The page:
After day 1, Julie, Inspired Teaching’s Director of Research and a linguist by trade, marvelled at the Institute leaders’ skill. Two in particular have led the Institute for years and have heard the same responses to similar questions over and over again. Yet somehow they are able to respond as if they’re hearing it for the first time. They took this skill from their theater backgrounds straight to the classrooms in which they taught. Now, in the classroom that is the Institute, they demonstrate it so flawlessly that we forget that our epiphanies and quandaries are nothing new to them.
So while we played an intentionally repetitive game, I followed their lead.
This is a horse.
A what? A what? A what? A what? A what?
A horse. A horse. A horse. A horse. A horse.
Oh, a horse.
Basically, everyone sits in a circle and takes a turn offering a random object to the person beside him or her, and saying that the object—which is not at all horse, much more likely a cell phone—is indeed a horse. The person responds by asking, “A what?” and the individual offering the object confirms, “A horse.” “Oh, a horse,” the recipient answers. If it were just one round, it would be so simple. But as the game continues, the question and answer must return each time to the first person who offered the object.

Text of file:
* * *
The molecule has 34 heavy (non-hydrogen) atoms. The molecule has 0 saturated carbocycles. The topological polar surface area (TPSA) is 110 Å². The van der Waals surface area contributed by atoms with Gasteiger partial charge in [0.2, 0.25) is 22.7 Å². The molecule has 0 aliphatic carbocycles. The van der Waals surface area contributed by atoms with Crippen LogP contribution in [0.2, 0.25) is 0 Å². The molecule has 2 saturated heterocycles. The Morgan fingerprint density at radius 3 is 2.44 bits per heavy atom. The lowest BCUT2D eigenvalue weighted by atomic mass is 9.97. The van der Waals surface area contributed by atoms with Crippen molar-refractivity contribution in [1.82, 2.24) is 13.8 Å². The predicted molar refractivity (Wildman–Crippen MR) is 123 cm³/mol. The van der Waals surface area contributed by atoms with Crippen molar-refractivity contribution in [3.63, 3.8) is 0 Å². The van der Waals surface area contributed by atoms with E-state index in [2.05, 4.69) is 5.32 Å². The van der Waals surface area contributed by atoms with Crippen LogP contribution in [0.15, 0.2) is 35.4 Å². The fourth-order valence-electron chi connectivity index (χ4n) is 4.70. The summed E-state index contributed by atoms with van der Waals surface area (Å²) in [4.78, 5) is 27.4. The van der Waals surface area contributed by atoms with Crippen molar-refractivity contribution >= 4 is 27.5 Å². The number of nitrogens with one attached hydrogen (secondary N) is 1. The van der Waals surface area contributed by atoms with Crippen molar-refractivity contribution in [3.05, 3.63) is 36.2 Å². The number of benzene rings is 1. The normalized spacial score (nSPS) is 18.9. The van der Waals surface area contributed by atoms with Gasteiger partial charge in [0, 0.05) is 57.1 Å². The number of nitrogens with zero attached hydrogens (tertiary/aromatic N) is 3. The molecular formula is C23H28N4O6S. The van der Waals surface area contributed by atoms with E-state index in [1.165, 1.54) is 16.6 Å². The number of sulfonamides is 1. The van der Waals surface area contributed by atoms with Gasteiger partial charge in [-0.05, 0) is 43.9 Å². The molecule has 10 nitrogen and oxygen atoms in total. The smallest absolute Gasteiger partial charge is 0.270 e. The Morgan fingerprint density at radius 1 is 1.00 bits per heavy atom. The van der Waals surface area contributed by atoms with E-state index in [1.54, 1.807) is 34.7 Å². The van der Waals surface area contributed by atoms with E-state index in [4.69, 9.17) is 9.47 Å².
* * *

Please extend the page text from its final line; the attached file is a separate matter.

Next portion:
Too much information? Confused? Well, imagine 20+ people playing with both a “horse” and a “cow” circulating in opposite directions!
I confess: Other than feeling some anxiety when I had to simultaneously receive and pass two messages different ways around the circle, it got to be a bit dull.
Fortunately, we took time to unpack the activity, looking at what lessons could be taught through the game. Then we journaled in response to questions about the entire day. As a teacher, what do you do when you’re out of your comfort zone or are in the unknown? Co-teaching with a colleague whose mental processes are very different from yours. Engaging students during the last few days before a standardized test. Maybe fielding some of those curiosity questions: “Are you married? How old are you? Who’s that lady in the hallway?”
Or being bored. During the game I tried to do what Kaneia and Aleta do—to react genuinely to each statement as if I didn’t know what was coming because I had never heard it. It was a fake-it-till-you-make-it tactic, and it kept me amused and thoroughly engaged.
A teacher can show their students how to ask and answer questions, but over time, the magic might fade for the teacher. Remaining open increases the chances that everyone involved—teachers, students, families, principals—won’t get bored with school. Instead they might be inspired again and again by opportunities to learn.